Saturday, June 5, 2010 The 1,200-ton MV Rachel Corrie, an Irish aid ship, was seized by the Israeli Naval Forces, as it attempted to challenge the blockade of Gaza. It was seized in international waters,
Saturday, June 5, 2010
The 1,200-ton MV Rachel Corrie, an Irish aid ship, was seized by the Israeli Naval Forces, as it attempted to challenge the blockade of Gaza. It was seized in international waters, about 20 miles (30 kilometers) from Gaza’s shore.
The military said its forces boarded ship from the sea, not helicopters and didn’t meet any resistance. The Palestine Solidarity Campaign said: “No contact has yet been made with the kidnapped passengers but we have learned that they have been taken to Holon detention centre where they could be deported as early as tonight.”
Passengers include Irishman Dennis Halliday, a former assistant Secretary-General of the United Nations, the Northern Irish Nobel Peace Prize laureate Mairead Corrigan Maguire, and a group of Irish and Malaysian pro-Palestinian activists.
The ship, named in honor of American peace activist Rachel Corrie, contains support including: toys, school supplies, wheelchairs, medical equipment and cement, a material that Israel has restricted from entry into Gaza. The crew had rejected an offer to unload its cargo in Israel and accompany it across the border.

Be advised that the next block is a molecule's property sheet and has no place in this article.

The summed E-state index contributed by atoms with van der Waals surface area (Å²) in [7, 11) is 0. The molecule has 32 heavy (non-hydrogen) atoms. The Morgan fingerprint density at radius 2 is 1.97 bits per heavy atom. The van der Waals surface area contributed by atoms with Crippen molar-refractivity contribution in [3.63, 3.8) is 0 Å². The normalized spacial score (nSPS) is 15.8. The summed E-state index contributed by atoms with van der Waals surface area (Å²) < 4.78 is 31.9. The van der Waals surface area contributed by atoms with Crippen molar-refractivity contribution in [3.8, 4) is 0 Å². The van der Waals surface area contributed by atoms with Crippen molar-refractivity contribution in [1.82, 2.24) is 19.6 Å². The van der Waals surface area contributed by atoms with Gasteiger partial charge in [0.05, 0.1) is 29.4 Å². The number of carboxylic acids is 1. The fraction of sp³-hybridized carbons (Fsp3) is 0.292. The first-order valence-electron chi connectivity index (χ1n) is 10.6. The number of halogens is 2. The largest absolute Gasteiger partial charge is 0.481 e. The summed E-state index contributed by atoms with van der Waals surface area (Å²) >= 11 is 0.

The Ireland Palestine Solidarity Campaign initially organised the ship. Jenny Graham, a Free Gaza Movement (FGM) activist, assured that everything aboard the ship had been inspected in Ireland. A FGM activist Greta Berlin, based in Cyprus, said: “We are an initiative to break Israel’s blockade of 1.5 million people in Gaza. Our mission has not changed and this is not going to be the last flotilla.”
This comes after the death of nine activists when Israeli commandos raided the ‘Gaza Freedom Flotilla’ that planned to breach the Gaza blockade.